We have come a long way from the opening salvo on Harambe. But where have we ended up? Are there any subversive possibilities of the meme? While Sanjay Sharma argues that ‘Blacktags,’ or racialized hashtags, “have the capacity to interrupt the whiteness of the Twitter network,” Aria Dean counters that appropriation is an inevitability. Dean asserts that “memes — even when produced by black users — cannot be viewed as objects that once authentically circulated in black circles for the enjoyment of the black collective but instead are always already compromised by the looming presence of the corporate, the capitalist.” To move beyond a politics of authenticity, however, is not to accept the status quo, but to embrace the messiness of being, its hybrid possibilities and its concomitant wonkiness in time and space. If as Dean says, “The meme’s structure is at once its potential energy, its possibility, and its limit” it does not seek some transcendental infinite, but more.
Much of the debate around Harambe has taken on this either/or mentality and run with it, in which celebrations of Harambe are opposed to anti-racist efforts against systems of oppression that make black lives precarious. And yet, it is seemingly more complex than that. The conditions that manufacture normalized violence against people of color are very much in line with those that objectify/commodify animals for their use-value (as well as along lines of ability, gender, sexuality). More than this, the public outcry about the deaths of Harambe, Cecil the Lion, and other celebritized animals is not extended to the billions of animals slaughtered for food each year. In order to engage with an anti-racist animal rights politics, therefore, we must remember the history of racial oppression built on dehumanization, whilst simultaneously combatting the very real violences waged against humans and non-humans alike. The meme is just that, possibility. Any solutions to the aforementioned violences, therefore, will not emerge from attempts to capitalize on it.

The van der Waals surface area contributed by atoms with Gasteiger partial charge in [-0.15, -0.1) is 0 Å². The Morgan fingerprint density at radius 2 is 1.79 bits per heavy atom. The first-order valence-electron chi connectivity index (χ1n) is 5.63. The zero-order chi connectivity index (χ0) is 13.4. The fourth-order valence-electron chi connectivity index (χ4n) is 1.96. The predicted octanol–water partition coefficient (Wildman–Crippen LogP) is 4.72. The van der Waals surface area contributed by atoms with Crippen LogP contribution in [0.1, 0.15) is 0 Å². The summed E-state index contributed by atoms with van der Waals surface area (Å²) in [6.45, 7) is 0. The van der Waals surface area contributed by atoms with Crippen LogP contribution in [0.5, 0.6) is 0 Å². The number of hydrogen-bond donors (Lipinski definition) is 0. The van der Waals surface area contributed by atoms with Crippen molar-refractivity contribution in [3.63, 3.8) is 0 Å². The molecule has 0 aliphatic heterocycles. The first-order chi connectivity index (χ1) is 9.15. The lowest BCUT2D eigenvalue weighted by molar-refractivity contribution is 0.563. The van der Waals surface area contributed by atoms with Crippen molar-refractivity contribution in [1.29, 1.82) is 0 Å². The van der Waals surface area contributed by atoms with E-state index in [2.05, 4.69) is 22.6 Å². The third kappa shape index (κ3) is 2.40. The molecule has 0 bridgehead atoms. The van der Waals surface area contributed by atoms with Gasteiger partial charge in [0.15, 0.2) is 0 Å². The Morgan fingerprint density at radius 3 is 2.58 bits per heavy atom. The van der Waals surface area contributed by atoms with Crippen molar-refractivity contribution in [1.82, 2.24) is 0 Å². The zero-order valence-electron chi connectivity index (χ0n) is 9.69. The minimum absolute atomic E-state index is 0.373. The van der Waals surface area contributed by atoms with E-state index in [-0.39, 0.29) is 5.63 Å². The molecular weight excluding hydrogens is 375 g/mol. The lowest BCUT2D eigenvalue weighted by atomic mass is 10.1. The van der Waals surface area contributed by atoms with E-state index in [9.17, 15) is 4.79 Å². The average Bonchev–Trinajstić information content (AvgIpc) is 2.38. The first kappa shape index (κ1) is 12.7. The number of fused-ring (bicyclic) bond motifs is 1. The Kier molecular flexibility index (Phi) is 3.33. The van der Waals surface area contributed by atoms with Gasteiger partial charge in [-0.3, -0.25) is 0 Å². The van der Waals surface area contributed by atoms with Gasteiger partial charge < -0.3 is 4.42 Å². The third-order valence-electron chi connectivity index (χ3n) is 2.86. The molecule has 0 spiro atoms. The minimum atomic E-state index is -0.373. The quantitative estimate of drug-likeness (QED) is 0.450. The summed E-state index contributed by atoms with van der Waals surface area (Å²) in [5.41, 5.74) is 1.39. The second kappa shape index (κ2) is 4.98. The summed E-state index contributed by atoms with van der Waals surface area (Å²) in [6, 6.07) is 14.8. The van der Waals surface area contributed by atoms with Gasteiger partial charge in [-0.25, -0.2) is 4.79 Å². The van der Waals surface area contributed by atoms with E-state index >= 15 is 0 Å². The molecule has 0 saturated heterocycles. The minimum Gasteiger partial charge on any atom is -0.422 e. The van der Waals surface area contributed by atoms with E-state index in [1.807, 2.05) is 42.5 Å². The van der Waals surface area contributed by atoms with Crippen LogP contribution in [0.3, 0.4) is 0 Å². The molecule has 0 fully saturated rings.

Justice need not be an us or them binary. As we can see the dispersal of media control (still beholden to gatekeepers like Reddit, Facebook, etc.) has not lessened the abhorrent practice of racism, only mutated it. This is because racialization is not a problem of immanent to any given medium. It may be exacerbated through an increased ability to connect, but yelling racial slurs is problematic whether one does it angrily on the street, over the phone, on TV, or on the internet.
In Swahili ‘Harambee’ means to pull together. By assailing the hierarchies of power that oppress humans and animals alike we can engage in a more radical form of ethics, one of justice and solidarity.
Stephen is a PhD candidate in American Studies at Rutgers University-Newark where he advocates for ethics and ontology beyond the human through analyses of media, science, and culture. He can be found on Twitter @mcnultyenator